Management of Acute Myocardial Infarction Flashcards Preview

Cardiology (Phase 3) > Management of Acute Myocardial Infarction > Flashcards

Flashcards in Management of Acute Myocardial Infarction Deck (11):

What is the pathophysiology of CAD?

- Endothelial dysfunction (damage, usually as a result of smoking and high LDL, activates endothelial cells, upregulating inflammatory adhesion molecules and promoting monocyte and platelet adhesion, also increases permeabiloty to lipids allowing their accumulation in the intima)

- Formation of a fatty streak (monocytes adhere to endothelium, migrate into intima and differentiate into macrophages, local oxidation of LDL attracts macrophages and once in the intima they become foam cells, platelets also adhere and cause endothelial cells and macrophages to release PDGF causing smooth muscle cell migration from the media to the intima)

- Development of a lipid plaque (smooth muscle proliferation and increased ECM occur in the intima, cytokines and GFs promote more infiltration)

- Advanced plaques (consists of a lipid rich core and a fibrois cap, cors is free lipid/macrophages/smooth muscle/cellular debris, cap is collagen)


What is the pathophysiology of ACS?

- Most common cause is rupture of atherosclerotic plaques leading to exposure of subendothelial matrix elements (i.e. collagen) stimulating platelet activation and thrombus formation

- Release of tissue factor directly activates the coagulation cascade and promotes formation of fibrin

- Arterial inflammation may stimulate plaque rupture

- NSTEMI can also be caused by vascspasm, narrowing from stenosis, inflammatory mechanisms and extrinsic factors leading to poor coronary perfusion


What are the signs and symptoms of CAD?

- Chest pain

- Back pain

- Jaw pain

- Indigestion

- Sweatiness/clamminess


- Death

- Tachycardia

- Distress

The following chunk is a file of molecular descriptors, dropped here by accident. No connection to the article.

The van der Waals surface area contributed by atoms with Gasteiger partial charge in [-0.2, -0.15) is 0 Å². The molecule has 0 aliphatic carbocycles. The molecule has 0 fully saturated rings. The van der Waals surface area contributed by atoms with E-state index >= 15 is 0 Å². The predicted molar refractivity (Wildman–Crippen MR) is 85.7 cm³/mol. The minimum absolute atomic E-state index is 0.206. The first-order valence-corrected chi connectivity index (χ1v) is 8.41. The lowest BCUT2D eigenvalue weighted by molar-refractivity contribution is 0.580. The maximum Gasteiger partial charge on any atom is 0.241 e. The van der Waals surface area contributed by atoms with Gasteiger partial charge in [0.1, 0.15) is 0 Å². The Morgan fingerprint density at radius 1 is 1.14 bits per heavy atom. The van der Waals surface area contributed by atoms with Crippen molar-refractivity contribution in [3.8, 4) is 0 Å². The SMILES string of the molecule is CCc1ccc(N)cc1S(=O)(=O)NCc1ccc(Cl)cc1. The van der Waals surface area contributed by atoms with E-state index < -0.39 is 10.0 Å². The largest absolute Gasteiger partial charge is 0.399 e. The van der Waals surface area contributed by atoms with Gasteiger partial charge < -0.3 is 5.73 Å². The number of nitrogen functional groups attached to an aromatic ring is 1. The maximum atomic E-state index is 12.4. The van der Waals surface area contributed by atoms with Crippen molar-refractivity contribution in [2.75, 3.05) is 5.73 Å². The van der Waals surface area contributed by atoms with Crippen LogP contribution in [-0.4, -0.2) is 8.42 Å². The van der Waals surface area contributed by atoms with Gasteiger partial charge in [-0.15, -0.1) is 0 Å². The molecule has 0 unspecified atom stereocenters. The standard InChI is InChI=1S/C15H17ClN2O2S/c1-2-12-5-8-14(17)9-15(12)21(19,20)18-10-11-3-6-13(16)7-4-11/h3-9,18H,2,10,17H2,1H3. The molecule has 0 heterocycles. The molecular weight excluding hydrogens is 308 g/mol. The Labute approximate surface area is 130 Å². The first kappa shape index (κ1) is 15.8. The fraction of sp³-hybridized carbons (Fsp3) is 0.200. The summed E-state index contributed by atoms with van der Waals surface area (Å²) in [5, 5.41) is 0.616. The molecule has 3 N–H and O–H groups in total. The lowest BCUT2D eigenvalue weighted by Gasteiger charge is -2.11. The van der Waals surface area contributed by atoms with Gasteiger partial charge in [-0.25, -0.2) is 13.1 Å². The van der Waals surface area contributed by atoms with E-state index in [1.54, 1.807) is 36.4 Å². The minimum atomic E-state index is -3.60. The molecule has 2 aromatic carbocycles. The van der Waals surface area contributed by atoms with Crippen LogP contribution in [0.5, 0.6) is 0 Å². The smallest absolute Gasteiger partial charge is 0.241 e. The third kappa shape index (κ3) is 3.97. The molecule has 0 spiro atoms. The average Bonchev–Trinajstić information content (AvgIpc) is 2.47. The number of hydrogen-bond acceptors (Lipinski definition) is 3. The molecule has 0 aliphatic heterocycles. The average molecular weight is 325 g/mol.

- HF

- Shock

- Arrhythmia


What are the different types of MI?

- 1) Spontaneous MI due to ACS

- 2) Increased O2 demand of decreased O2 supply (HF, sepsis, anaemia, arrhythmias, HTN, hypotension)

- 3) Sudden cardiac death

- 4a) Associated with PCO

- 4b) MI stent thrombosis

- 5) Associated with CABG


How is MI diagnosed?

A image thumb

What are the non-coronary causes of elevated troponin?

- Congestive HF

- Tachyarrhythmias

- Pulmonary embolism

- Sepsis

- Apical ballooning syndrome

- Renal failure


Which vessels cause which types of MI?

- RCA or LCx causes inferior

- Cx or RCA causes posterior

- LCx causes lateral

- LAD causes anteroseptal


How is STEMI treated?

- If shock thenPPCI

- If no shock and <90mins then PPCI

- If no shock and >90mins then thrombolysis (rescue PCI is no reperfusion)


What are the complications of MI?

- Arrhythmias

- Heart failure

- Cardiogenic shock

- Myocardial rupture

- Psychological


What is the immediate management following MI? (ACUMA)


- Aspirin

- Clopidogrel (600mg for PPCI, 300mg for thrombolysis)

- Unfractionated heparin

- Morphine

- Anti-emetics


What is used for secondar prevention of MI? (COBRA-A)

- Clopidogrel (antiplatelet)

- Omacar (Omega 3)

- Bisoprolol (BB)

- Ramipril (ACE-I)

- Aspirin (antiplatelet)

- Atorvastatin (statin)